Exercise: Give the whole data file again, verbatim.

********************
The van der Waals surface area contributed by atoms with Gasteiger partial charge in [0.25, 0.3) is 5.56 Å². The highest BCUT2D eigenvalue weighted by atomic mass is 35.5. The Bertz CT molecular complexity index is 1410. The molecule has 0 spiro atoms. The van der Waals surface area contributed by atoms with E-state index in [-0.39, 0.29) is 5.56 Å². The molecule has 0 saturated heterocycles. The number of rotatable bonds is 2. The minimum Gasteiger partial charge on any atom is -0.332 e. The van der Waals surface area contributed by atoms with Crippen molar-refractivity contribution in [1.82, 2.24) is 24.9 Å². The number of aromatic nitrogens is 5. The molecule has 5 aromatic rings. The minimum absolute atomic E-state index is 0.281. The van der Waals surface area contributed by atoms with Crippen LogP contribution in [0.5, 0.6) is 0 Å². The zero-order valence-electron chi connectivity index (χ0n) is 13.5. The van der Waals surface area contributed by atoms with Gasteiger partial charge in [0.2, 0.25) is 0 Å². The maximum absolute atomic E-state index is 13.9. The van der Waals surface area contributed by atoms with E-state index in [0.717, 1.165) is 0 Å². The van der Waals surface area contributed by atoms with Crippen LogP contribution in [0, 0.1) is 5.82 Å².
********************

The van der Waals surface area contributed by atoms with Gasteiger partial charge in [0.25, 0.3) is 5.56 Å². The highest BCUT2D eigenvalue weighted by atomic mass is 35.5. The Bertz CT molecular complexity index is 1410. The molecule has 0 spiro atoms. The van der Waals surface area contributed by atoms with E-state index in [-0.39, 0.29) is 5.56 Å². The molecule has 0 saturated heterocycles. The number of rotatable bonds is 2. The minimum Gasteiger partial charge on any atom is -0.332 e. The van der Waals surface area contributed by atoms with Crippen molar-refractivity contribution in [1.82, 2.24) is 24.9 Å². The number of aromatic nitrogens is 5. The molecule has 5 aromatic rings. The minimum absolute atomic E-state index is 0.281. The van der Waals surface area contributed by atoms with Crippen LogP contribution in [0.5, 0.6) is 0 Å². The zero-order valence-electron chi connectivity index (χ0n) is 13.5. The van der Waals surface area contributed by atoms with Gasteiger partial charge in [0.2, 0.25) is 0 Å². The maximum absolute atomic E-state index is 13.9. The van der Waals surface area contributed by atoms with E-state index in [0.717, 1.165) is 0 Å². The van der Waals surface area contributed by atoms with Crippen LogP contribution in [0, 0.1) is 5.82 Å².